While everyone in Lebanon — from taxi drivers to elected officials — “knows” the country’s largest waste manager is as dirty as the trash it collects, when pressed for proof, they have little to offer. Indeed, even questioning the “fact” that Sukleen — and, by extension, parent company Averda — is corrupt will likely get you dismissed as a know-nothing. Breaking the near absolute silence the company has maintained since it began operations in Lebanon in the early 1990s, Averda Chief Executive Officer Malek Sukkar opens up to Executive in a two-hour interview after facilitating tours of the company’s operations in Abu Dhabi and Lebanon. Questions about the private, family-founded company remain — most notably concerning their yearly profits — but months of investigation suggest there is more government negligence than corporate wrongdoing to the Averda story.
Bringing it back home
Maysarah Sukkar moved his engineering company, founded in 1968, to Saudi Arabia after the outbreak of civil war in Lebanon. The work Sukkar secured in the kingdom included the operation and maintenance of two slaughterhouse waste incinerators in Mecca. “We had a lot of expertise in that specific technology of incineration,” Maysarah’s son Malek Sukkar says, recalling the company’s entry into the Lebanese market. That experience led the company to bid for a contract in post-war Lebanon to finish building and test-operate a trash incinerator then-located in Amrousiyeh. According to documentation provided by Averda, Sukkar Engineering beat France’s INOR (a company whose name has since changed to Inova) in a competitive bid to complete the project which INOR had taken on in the late 1980s. The contract’s value, Averda says, was $1.752 million. This was the proverbial foot in the door for Sukkar Engineering, which by 1994 adopted the name Averda and is best known in Lebanon under the brand names Sukleen and Sukomi.
Sukkar Engineering later bid to rehabilitate an existing but damaged waste incinerator in the Beirut neighborhood of Karantina. The company lost that contract, but in 1993 won two separate public tenders to operate the Amrousiyeh and Karantina incinerators, contracts valued at $1.35 million and $1.3 million per year, respectively. Operation, however, was short-lived. Angry residents of Amrousiyeh who did not want an incinerator in their “backyard” burned the plant down in 1996, and the Ministry of Environment — under then–Minister Akram Chehayeb — banned waste incineration in 1997. The end of incineration, however, did not mean a halt to publicly financed work for Averda in Lebanon. Sukleen had been collecting waste in the capital and its suburbs since 1994, and the closure of the incinerators brought Averda more business.
Lebanon’s infrastructure in the 1990s was in shambles. In 1993, the World Bank loaned the country $175 million for what was supposed to be three years of “emergency reconstruction and rehabilitation” work. One of the loan’s many targets was developing waste management systems across the country. The solid waste component of the loan was later excised from the main project to become a project of its own with a lifespan extended until 2003. However, one of the only successes of these loans came early on, in 1994, when Sukleen won an international tender for waste collection in Beirut and its immediate suburbs, organized by the Council for Development and Reconstruction (CDR) and overseen by the World Bank. According to company records Executive examined, Sukleen bid $14.99 per ton and was paid $3.6 million for collecting 240,000 tons of waste in the contract’s first year. Citing a report by the CDR — a government body that is part of the prime minister’s office and Averda’s contractual partner — Reinoud Leenders quotes the same figure for Sukleen’s first year of operations in his book, “Spoils of Truce: Corruption and State-Building in Postwar Lebanon.” An Amsterdam-based researcher who worked for the International Crisis Group while based in Beirut from 2002–2005, Leenders’ book touches only briefly on the waste management sector. One detail he missed, however, is that the World Bank — according to project documents — paid the collection bill the first two years, and Sukleen’s contract stipulated that CDR provide the company with all equipment needed to do the job. Equipment provision only became the company’s responsibility in 1996, according to both Averda and the World Bank.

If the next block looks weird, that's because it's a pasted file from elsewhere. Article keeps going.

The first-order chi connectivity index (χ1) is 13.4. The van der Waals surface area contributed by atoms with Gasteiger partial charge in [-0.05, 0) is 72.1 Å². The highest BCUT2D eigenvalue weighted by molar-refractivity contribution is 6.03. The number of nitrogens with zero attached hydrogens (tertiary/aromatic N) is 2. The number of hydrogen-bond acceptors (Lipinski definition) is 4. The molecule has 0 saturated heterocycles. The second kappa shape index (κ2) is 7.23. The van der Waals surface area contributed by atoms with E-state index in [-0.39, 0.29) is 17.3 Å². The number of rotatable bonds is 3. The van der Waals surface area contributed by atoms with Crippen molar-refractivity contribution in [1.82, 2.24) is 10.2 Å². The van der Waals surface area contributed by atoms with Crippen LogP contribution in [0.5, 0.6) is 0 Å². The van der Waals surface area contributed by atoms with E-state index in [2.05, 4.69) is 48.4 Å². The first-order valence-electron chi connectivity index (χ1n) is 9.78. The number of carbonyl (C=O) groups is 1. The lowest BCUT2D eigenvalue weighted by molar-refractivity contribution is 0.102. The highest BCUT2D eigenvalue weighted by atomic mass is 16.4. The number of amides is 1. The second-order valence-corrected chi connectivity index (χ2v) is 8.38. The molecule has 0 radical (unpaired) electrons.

Sukleen’s original trash collection contract did not include street sweeping, according to Sukkar and Averda’s documentation (Executive was unable to independently verify this). The city, Sukkar recalls, looked like a dump especially because the previous trash collector in Beirut had been doing street sweeping. “CDR called us and said the political apparatus is not happy with the level of cleanliness in the city and said they want to cancel your contract. They told us we need to clean the city […] So we said ‘okay’ when they told us that they would augment the contract to include street sweeping.” Averda says that a government body with a World Bank representative conducted a price study and determined that the price offered by Sukleen was lower than what the city had been previously paying and, ultimately, CDR awarded the company sweeping works without a formal bid on February 20, 1995. The World Bank’s project descriptions do not go into this level of detail, and Executive failed to reach the country director for Lebanon at that time.